This was inspired by a posting from Scott Bourne (Twitter link) on his blog

The mission is to shoot at least 2 buildings a week, at night.

Reason for this is some of the most amazing light is there at night, some buildings are lit up by natural light (moonlight) some are lit up by lights (like the Golden Gate or the Palace of fine arts in San Francisco) and it always makes for very interesting views. The other reason is.. if they light it up, it’s to make it look pretty at night.. why not take a photo of it right? So last night I took the camera off my camera helmet and shot some long exposures of the building we live in, and since my wife wanted to come along, we ended up playing with light a bit as well!

Night shot of the apartment building we live in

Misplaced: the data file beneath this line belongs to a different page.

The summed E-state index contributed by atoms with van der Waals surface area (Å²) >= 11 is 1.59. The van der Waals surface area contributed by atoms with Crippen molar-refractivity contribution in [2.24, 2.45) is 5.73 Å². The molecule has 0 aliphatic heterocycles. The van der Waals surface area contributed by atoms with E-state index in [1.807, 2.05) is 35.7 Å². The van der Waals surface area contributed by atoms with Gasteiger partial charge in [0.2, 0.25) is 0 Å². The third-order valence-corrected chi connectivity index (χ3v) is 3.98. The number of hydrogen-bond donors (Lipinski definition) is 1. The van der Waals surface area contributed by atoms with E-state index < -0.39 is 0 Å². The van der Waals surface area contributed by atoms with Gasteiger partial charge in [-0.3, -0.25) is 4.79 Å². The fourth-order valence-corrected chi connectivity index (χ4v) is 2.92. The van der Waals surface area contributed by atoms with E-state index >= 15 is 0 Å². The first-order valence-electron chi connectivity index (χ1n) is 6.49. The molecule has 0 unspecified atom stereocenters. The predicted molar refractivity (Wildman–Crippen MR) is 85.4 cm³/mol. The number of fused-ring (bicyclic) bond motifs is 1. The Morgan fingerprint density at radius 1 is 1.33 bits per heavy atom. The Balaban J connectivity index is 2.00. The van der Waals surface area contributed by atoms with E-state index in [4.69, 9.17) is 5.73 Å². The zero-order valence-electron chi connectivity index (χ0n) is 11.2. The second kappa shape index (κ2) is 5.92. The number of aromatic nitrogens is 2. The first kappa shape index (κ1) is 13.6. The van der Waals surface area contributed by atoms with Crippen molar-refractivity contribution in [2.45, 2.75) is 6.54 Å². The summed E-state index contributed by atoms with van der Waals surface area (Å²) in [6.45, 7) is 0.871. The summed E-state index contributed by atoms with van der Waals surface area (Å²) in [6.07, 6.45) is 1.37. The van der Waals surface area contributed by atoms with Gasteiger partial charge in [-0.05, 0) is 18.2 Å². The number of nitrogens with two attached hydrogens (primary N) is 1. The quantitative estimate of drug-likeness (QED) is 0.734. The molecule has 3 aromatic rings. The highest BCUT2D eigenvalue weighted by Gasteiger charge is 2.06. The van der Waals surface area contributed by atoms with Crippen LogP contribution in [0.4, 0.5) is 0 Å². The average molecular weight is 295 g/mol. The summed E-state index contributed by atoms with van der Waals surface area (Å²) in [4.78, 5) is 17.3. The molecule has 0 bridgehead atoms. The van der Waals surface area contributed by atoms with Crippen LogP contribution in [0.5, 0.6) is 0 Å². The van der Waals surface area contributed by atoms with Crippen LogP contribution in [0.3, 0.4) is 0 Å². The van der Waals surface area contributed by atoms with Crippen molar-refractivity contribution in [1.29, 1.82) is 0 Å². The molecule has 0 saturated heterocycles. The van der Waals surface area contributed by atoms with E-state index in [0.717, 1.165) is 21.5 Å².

Copyright Iwan van der Schoor

Our apartment building, photo taken with a 30 second exposure.

Playing with the off camera flash

Copyright Iwan van der Schoor

The same 30 second exposure, but now we used the flash twice to light up my wife Sandra, and then light me up.

Sandra being flashed

Copyright Iwan van der Schoor

Another test with the 30 second exposure, again of our apartment building, but since Sandra was walking around through the photo, I figured it would be fun to light her up using the off camera flash, resulting in this fun photo!

Keep checking back for the building series… next time a more exciting building!


Exciting news from Sony – an AVCHD camcorder with interchangeable lenses

Tuesday, May 25th, 2010

This is very exciting news for Skydiving Photographers and videographers and it surely will be a nice addition to the camera lineup from Sony. What looks like a fairly small size camera: